16th May2019

‘John Wick: Chapter 3 – Parabellum’ Review

by Matthew Turner

Stars: Keanu Reeves, Ian McShane, Halle Berry, Laurence Fishburne, Anjelica Huston, Mark Dacascos, Asia Kate Dillon, Lance Reddick, Jason Mantzoukas, Jerome Flynn, Robin Lord Taylor | Written by Derek Kolstad, Shay Hatten, Chris Collins, Marc Abrams | Directed by Chad Stahelski


John Wick is back, and this time he’s bringing a subtitle. Parabellum is both a type of gun and Latin for “Prepare for war”, both of which set the tone nicely for this thrilling third instalment in the sharp-suited action franchise.

The action picks up exactly where Chapter 2 left off, with former assassin John Wick (Keanu Reeves) now a fugitive with a $14 million bounty on his head after killing someone on the premises of the Continental Hotel, the haven for hit-people run by Winston (Ian McShane). After fighting off hordes of attackers, John manages to call in a favour with gangster-slash-ballet instructor The Director (Anjelica Houston), who grants him safe passage to Casablanca, where he hopes to have his bounty rescinded by The Elder (Said Taghmaoui), a member of the all-powerful High Table.

Along the way, Wick receives help from former acquaintance Sofia (Halle Berry), who’s now the manager of the Casablanca branch of the Continental. Meanwhile, a High Table Adjudicator (Billions’ Asia Kate Dillon) arrives in Manhattan and demands punishment from both Winston and the Bowery King (Laurence Fishburne) for their part in helping John Wick escape.

In a pleasing show of devotion to his own franchise, former stunt co-ordinator Chad Stahelski is once more back in the director’s chair and he duly delivers some of the best action sequences you’ll see all year, including a brilliantly staged opening battle in the New York Public Library (complete with shushing) and a truly sensational fight involving the throwing of multiple knives that really has to be seen to be believed. And that’s just in the opening ten minutes. Other highlights include John riding a horse through Manhattan while fending off a motorcycle gang and an extended battle in Casablanca where he gets help from Sofia’s remarkably well trained attack dogs.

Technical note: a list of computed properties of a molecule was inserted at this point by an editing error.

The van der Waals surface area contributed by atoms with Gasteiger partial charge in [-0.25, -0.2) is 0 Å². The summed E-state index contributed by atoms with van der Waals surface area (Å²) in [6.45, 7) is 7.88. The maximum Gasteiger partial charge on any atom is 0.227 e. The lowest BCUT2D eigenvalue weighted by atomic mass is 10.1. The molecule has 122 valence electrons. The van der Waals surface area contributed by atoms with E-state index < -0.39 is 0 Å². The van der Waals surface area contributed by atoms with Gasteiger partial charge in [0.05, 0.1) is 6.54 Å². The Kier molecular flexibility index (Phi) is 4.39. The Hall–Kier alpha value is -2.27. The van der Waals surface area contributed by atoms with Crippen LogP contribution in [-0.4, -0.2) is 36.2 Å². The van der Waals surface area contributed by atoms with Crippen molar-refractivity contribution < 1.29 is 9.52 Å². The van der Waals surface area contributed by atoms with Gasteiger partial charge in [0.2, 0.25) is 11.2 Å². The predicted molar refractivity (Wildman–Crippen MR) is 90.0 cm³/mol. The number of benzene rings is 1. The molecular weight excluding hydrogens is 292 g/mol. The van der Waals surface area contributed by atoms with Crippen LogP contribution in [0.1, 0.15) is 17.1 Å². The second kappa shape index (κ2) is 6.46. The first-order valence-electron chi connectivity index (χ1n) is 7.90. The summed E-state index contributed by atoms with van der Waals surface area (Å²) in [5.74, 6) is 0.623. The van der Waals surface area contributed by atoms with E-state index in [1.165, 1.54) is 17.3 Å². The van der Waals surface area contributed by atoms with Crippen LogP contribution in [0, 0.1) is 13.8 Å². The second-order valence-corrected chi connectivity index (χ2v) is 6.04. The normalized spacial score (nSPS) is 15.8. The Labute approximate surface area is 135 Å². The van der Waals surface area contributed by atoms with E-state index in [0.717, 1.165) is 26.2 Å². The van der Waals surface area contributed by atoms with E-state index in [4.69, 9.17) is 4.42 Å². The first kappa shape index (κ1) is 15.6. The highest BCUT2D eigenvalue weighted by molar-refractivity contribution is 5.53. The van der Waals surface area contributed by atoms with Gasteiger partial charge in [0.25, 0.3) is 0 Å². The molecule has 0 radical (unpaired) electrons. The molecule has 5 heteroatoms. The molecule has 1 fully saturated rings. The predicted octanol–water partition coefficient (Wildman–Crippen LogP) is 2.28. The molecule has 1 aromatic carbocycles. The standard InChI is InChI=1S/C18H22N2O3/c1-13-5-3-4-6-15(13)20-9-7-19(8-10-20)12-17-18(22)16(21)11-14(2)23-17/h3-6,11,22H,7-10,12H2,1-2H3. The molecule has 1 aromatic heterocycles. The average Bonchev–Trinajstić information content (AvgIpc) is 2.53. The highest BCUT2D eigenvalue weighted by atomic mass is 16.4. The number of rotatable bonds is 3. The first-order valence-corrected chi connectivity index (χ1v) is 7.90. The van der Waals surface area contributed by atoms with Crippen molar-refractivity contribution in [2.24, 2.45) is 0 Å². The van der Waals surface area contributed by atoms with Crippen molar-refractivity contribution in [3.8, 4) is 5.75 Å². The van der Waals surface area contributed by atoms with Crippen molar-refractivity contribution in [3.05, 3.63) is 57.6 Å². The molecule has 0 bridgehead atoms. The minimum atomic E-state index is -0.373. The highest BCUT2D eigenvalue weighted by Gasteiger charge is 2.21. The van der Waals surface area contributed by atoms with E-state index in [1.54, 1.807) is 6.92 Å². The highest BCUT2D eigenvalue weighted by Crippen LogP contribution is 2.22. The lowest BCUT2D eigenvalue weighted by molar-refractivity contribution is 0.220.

On a similar note, the production design is utterly gorgeous, whether it’s the neon-drenched streets of New York, the stunning interiors of the Continental (including a few rooms that were obviously off-limits last time round) or the exteriors in the Casablanca section, including the instantly iconic shot of a still-fully-suited John walking through the Sahara Desert (admittedly, the film hand-waves the geography, but it’s hard to care when it looks this good). The Casablanca section also adds a welcome touch of the surreal, just in case the sight of Keanu Reeves galloping through New York hadn’t ticked that box hard enough already.

The performances are a delight in and of themselves. Reeves looks properly exhausted this time round (and who can blame him – a line of dialogue reminds us that the action of all three films has taken place over just a couple of weeks), which just makes his perpetually dogged demeanour that much harder to resist. Similarly, McShane and Fishburne liven up their roles with their respectively colourful line deliveries and there’s scene-stealing support from both Dillon and Dacascos, with the latter particularly good value as a sushi chef-slash-ninja assassin who hero worships John and keeps trying to get him to admit how similar they are.

In short, John Wick: Chapter 3 – Parabellum is a thoroughly entertaining action threequel that’s consistently inventive, mixing compellingly offbeat characters and thrillingly staged action sequences with an achingly cool sense of style. Bring on John Wick Chapter 4: Subtitle TBC.

**** 4/5

John Wick: Chapter 3 – Parabellum is in cinemas now.


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